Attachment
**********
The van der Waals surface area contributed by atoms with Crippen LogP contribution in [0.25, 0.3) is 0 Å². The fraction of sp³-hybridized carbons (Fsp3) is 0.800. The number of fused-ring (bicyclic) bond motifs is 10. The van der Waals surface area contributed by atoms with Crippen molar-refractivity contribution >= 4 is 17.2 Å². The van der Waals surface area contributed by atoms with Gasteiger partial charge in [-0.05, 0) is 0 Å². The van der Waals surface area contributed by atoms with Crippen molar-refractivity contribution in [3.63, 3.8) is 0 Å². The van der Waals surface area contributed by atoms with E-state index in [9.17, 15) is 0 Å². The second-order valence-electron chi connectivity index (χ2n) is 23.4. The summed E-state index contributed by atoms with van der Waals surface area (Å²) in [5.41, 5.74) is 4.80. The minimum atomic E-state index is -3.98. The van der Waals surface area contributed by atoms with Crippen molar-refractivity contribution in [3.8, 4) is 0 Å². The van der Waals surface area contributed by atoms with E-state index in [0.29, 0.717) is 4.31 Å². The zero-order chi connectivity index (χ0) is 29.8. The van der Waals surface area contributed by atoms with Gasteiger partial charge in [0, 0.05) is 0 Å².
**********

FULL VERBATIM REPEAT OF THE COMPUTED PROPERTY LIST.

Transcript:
The van der Waals surface area contributed by atoms with Crippen LogP contribution in [0.25, 0.3) is 0 Å². The fraction of sp³-hybridized carbons (Fsp3) is 0.800. The number of fused-ring (bicyclic) bond motifs is 10. The van der Waals surface area contributed by atoms with Crippen molar-refractivity contribution >= 4 is 17.2 Å². The van der Waals surface area contributed by atoms with Gasteiger partial charge in [-0.05, 0) is 0 Å². The van der Waals surface area contributed by atoms with Crippen molar-refractivity contribution in [3.63, 3.8) is 0 Å². The van der Waals surface area contributed by atoms with E-state index in [9.17, 15) is 0 Å². The second-order valence-electron chi connectivity index (χ2n) is 23.4. The summed E-state index contributed by atoms with van der Waals surface area (Å²) in [5.41, 5.74) is 4.80. The minimum atomic E-state index is -3.98. The van der Waals surface area contributed by atoms with Crippen molar-refractivity contribution in [3.8, 4) is 0 Å². The van der Waals surface area contributed by atoms with E-state index in [0.29, 0.717) is 4.31 Å². The zero-order chi connectivity index (χ0) is 29.8. The van der Waals surface area contributed by atoms with Gasteiger partial charge in [0, 0.05) is 0 Å².